Social Sciences

Ten Problems for Social Sciences in the 2020s

Social Sciences Problems for the 2020s

In policymaking, we hear the word “system” all the time. The economic system. The education system. The financial system. The political system. The social system… However, we rarely hear the word system attached to the word “approach”. But unless we adopt a systems approach, unless we employ systems thinking, we will fail to understand the world we are living in [1]. Our world is made up of complex systems, systems of systems interacting with each other, and changing each other by that interaction and the links between them. Complexity science helps us to understand the main features of the most important systems we have to deal with.

Reasons for the Recent Decline in Number of Think Tanks Established Worldwide [2]: Political and regulatory environment growing hostile to think tanks and NGOs in many countries; Decreasing funding for policy research by public and private donors; Public and private donor tendency toward short-term, project-specific funding instead of investing in ideas and institutions; Underdeveloped institutional capacity and the inability to adapt to change; Increased competition from advocacy organizations, for-profit consulting firms, law firms and 24/7 electronic media; Institutions having served their purpose and discontinued their operations.

The discursive ethos is a notion that is primarily related to communication including verbal interactions. Indeed, language is not only a simple means of individual expression but it reflects the linguistic and extralinguistic side of the talking subject [3]. This social conception of language has developed over the years to show that language activity is closely linked to the social and societal activity of individuals. In an interactive process, as in the case of political communication, interlocutors are led to persuade their audience through a positive self-image.

What keeps societies together, how do ideas influence human action and social change, how are social inequalities produced and reproduced? How do we live with difference? This module will address questions and more, introducing students to the classical foundations and contemporary developments of social theory [4]. The module draws on a broad survey of some of the main schools of thought from the 19th, 20th and 21st centuries and will account for how social theory is historically, socially, and culturally situated in the wider political economy of knowledge production.

Welcome to Victoria University of Wellington, a globally ranked capital city university with a strong commitment to the humanities and social sciences [5]. These disciplines are crucial to the University’s vision of preparing critically informed, globally confident, and civic-minded graduates. The humanities and social sciences explore the many facets of the human experience and how we interact as individuals and communities. The Wellington Faculty of Humanities and Social Sciences (FHSS) is ranked among the top 1 percent in world university rankings and is first in many fields in the New Zealand university research rankings.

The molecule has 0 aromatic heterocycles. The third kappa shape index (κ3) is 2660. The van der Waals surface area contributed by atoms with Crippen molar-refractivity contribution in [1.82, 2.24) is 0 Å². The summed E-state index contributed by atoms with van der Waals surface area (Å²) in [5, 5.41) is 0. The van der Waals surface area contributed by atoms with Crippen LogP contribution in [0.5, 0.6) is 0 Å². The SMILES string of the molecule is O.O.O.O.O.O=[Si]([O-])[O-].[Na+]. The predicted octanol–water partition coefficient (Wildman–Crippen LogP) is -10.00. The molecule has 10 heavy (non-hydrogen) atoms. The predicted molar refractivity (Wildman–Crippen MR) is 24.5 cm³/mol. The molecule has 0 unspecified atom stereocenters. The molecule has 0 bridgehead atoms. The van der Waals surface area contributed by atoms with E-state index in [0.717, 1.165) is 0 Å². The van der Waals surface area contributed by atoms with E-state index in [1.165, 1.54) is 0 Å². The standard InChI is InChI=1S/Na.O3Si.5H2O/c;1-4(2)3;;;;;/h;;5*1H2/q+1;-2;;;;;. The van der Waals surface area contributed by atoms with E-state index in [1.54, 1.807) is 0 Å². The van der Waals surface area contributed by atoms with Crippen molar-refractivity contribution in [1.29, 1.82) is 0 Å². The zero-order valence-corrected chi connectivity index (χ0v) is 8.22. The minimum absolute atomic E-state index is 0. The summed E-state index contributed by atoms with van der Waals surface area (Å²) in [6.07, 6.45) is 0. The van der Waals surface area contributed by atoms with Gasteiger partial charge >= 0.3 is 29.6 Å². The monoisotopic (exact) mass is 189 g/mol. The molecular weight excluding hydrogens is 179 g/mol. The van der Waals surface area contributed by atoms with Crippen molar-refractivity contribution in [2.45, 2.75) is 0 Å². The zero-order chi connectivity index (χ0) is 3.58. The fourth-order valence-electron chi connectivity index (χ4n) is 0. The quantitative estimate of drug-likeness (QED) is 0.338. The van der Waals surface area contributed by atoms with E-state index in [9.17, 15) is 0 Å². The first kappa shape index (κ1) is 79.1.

Starting from such general references, this booklet identifies ten relevant areas from very recent contributions put forward at academic level in the form journal articles, conference proceedings and students’ theses. Ten freely accessible internet references have been selected for each area and direct links are provided at the end of each chapter for own consultation. Our selected references do not intend to mirror ranking indexes nor establish novel classifications. On the contrary, they are meant to represent peer-reviewed, diverse and scientifically-sound case studies for vertical dissemination aimed at non-specialist readers. They will also be able to scoop even more references through the bibliography that is reported at the end of each selected reference.

Without further ado, these are the “Ten Problems for Social Sciences in the 2020s” that we are going to introduce in this booklet:

  1. interculturalism,
  2. introspection,
  3. truth,
  4. authenticity,
  5. human enhancement,
  6. critical thinking,
  7. technocracy,
  8. privilege,
  9. ethics,
  10. higher education.

Each problem has its own dedicated chapter made of an introductory section, a short presentation of the ten selected references and a conclusions section.

The final chapter of this booklet will report the conclusions from each chapter again in order to provide a complete executive summary.


[1] W. Hynes et al. (eds.), “Systemic Thinking for Policy Making: The Potential of Systems Analysis for Addressing Global Policy Challenges in the 21st Century”, 2020, New Approaches to Economic Challenges, OECD Publishing, Paris, doi: , online at

[2] J.G. McGann, “2019 Global Go To Think Tank Index Report”, 2020, Think Tanks and Civil Societies Program, University of Pennsylvania, United States, online at

[3] K. Laamiri, “The Discursive Ethos: From The Social Conception of Language to The Social Conception of the Subject”, 2019, 7th Mediterranean Interdisciplinary Forum on Social Sciences and Humanities, MIFS 2019, 16-17 May, Barcelona, Spain, Proceedings, online at

[4] UCL Department of Social Science, “Module Catalogue (Undergraduate) 2019-2020 Version 1 14/02”, 2019, University College London, United Kingdom, online at

[5] Wellington Faculty of Humanities and Social Sciences | Te Wāhanga Aronui “Humanities and Social Sciences 2021”, 2020, Te Herenga Waka—Victoria University of Wellington, New Zealand, online at

Social Sciences
“Ten Problems for Social Sciences in the 2020s” booklet for Amazon Kindle, 2020; click on the cover to go to the dedicated Amazon listing page